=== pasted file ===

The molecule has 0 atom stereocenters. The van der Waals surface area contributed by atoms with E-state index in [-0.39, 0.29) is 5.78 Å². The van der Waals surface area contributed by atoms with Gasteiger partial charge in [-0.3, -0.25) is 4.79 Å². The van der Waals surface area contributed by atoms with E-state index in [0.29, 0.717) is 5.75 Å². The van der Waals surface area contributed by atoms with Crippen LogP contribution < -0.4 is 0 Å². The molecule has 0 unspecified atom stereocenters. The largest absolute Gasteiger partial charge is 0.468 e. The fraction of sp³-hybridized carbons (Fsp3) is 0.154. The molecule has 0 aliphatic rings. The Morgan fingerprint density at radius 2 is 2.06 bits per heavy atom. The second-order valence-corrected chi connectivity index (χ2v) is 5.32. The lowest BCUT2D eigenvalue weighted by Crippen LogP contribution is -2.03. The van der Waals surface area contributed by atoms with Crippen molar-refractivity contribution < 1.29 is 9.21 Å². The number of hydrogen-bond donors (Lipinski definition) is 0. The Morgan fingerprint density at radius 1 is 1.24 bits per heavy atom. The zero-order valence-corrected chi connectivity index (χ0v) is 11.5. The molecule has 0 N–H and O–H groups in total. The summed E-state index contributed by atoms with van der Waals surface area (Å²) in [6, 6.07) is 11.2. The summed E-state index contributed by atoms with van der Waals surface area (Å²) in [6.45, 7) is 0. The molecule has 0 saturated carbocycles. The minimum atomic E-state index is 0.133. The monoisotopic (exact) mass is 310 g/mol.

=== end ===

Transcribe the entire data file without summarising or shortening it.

The molecule has 0 atom stereocenters. The van der Waals surface area contributed by atoms with E-state index in [-0.39, 0.29) is 5.78 Å². The van der Waals surface area contributed by atoms with Gasteiger partial charge in [-0.3, -0.25) is 4.79 Å². The van der Waals surface area contributed by atoms with E-state index in [0.29, 0.717) is 5.75 Å². The van der Waals surface area contributed by atoms with Crippen LogP contribution < -0.4 is 0 Å². The molecule has 0 unspecified atom stereocenters. The largest absolute Gasteiger partial charge is 0.468 e. The fraction of sp³-hybridized carbons (Fsp3) is 0.154. The molecule has 0 aliphatic rings. The Morgan fingerprint density at radius 2 is 2.06 bits per heavy atom. The second-order valence-corrected chi connectivity index (χ2v) is 5.32. The lowest BCUT2D eigenvalue weighted by Crippen LogP contribution is -2.03. The van der Waals surface area contributed by atoms with Crippen molar-refractivity contribution < 1.29 is 9.21 Å². The number of hydrogen-bond donors (Lipinski definition) is 0. The Morgan fingerprint density at radius 1 is 1.24 bits per heavy atom. The zero-order valence-corrected chi connectivity index (χ0v) is 11.5. The molecule has 0 N–H and O–H groups in total. The summed E-state index contributed by atoms with van der Waals surface area (Å²) in [6, 6.07) is 11.2. The summed E-state index contributed by atoms with van der Waals surface area (Å²) in [6.45, 7) is 0. The molecule has 0 saturated carbocycles. The minimum atomic E-state index is 0.133. The monoisotopic (exact) mass is 310 g/mol.